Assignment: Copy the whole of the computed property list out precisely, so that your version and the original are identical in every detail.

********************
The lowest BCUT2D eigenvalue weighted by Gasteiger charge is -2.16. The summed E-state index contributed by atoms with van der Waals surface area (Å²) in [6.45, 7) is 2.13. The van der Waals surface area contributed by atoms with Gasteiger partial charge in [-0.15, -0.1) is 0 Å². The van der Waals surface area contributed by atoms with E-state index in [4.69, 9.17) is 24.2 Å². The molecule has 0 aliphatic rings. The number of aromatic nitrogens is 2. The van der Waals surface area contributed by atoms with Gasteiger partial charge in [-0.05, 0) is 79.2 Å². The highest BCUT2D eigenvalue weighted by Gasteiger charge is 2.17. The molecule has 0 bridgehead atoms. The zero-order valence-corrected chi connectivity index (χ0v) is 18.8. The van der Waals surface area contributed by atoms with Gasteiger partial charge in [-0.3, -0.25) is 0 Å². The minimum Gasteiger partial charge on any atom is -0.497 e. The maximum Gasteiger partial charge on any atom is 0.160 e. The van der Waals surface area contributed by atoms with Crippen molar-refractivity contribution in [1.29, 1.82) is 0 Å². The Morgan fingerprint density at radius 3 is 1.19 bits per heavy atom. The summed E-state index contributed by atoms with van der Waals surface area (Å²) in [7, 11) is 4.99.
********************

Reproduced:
The lowest BCUT2D eigenvalue weighted by Gasteiger charge is -2.16. The summed E-state index contributed by atoms with van der Waals surface area (Å²) in [6.45, 7) is 2.13. The van der Waals surface area contributed by atoms with Gasteiger partial charge in [-0.15, -0.1) is 0 Å². The van der Waals surface area contributed by atoms with E-state index in [4.69, 9.17) is 24.2 Å². The molecule has 0 aliphatic rings. The number of aromatic nitrogens is 2. The van der Waals surface area contributed by atoms with Gasteiger partial charge in [-0.05, 0) is 79.2 Å². The highest BCUT2D eigenvalue weighted by Gasteiger charge is 2.17. The molecule has 0 bridgehead atoms. The zero-order valence-corrected chi connectivity index (χ0v) is 18.8. The van der Waals surface area contributed by atoms with Gasteiger partial charge in [-0.3, -0.25) is 0 Å². The minimum Gasteiger partial charge on any atom is -0.497 e. The maximum Gasteiger partial charge on any atom is 0.160 e. The van der Waals surface area contributed by atoms with Crippen molar-refractivity contribution in [1.29, 1.82) is 0 Å². The Morgan fingerprint density at radius 3 is 1.19 bits per heavy atom. The summed E-state index contributed by atoms with van der Waals surface area (Å²) in [7, 11) is 4.99.